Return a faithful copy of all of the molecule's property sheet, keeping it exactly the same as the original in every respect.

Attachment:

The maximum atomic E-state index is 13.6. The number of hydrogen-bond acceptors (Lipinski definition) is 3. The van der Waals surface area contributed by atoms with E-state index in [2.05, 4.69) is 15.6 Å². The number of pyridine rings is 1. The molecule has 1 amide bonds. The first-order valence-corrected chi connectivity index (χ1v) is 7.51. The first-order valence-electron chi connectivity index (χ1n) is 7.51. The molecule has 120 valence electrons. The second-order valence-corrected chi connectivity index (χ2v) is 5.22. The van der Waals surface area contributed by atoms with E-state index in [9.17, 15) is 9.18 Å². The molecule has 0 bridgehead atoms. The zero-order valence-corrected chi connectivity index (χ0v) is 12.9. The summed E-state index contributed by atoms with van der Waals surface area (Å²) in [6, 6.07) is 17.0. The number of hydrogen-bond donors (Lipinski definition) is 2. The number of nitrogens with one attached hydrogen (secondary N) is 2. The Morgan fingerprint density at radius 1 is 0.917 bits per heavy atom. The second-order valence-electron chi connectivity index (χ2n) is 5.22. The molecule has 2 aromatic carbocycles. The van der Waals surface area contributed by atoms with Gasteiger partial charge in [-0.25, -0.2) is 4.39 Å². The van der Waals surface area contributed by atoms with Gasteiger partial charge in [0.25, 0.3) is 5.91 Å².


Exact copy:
The maximum atomic E-state index is 13.6. The number of hydrogen-bond acceptors (Lipinski definition) is 3. The van der Waals surface area contributed by atoms with E-state index in [2.05, 4.69) is 15.6 Å². The number of pyridine rings is 1. The molecule has 1 amide bonds. The first-order valence-corrected chi connectivity index (χ1v) is 7.51. The first-order valence-electron chi connectivity index (χ1n) is 7.51. The molecule has 120 valence electrons. The second-order valence-corrected chi connectivity index (χ2v) is 5.22. The van der Waals surface area contributed by atoms with E-state index in [9.17, 15) is 9.18 Å². The molecule has 0 bridgehead atoms. The zero-order valence-corrected chi connectivity index (χ0v) is 12.9. The summed E-state index contributed by atoms with van der Waals surface area (Å²) in [6, 6.07) is 17.0. The number of hydrogen-bond donors (Lipinski definition) is 2. The number of nitrogens with one attached hydrogen (secondary N) is 2. The Morgan fingerprint density at radius 1 is 0.917 bits per heavy atom. The second-order valence-electron chi connectivity index (χ2n) is 5.22. The molecule has 2 aromatic carbocycles. The van der Waals surface area contributed by atoms with Gasteiger partial charge in [-0.25, -0.2) is 4.39 Å². The van der Waals surface area contributed by atoms with Gasteiger partial charge in [0.25, 0.3) is 5.91 Å².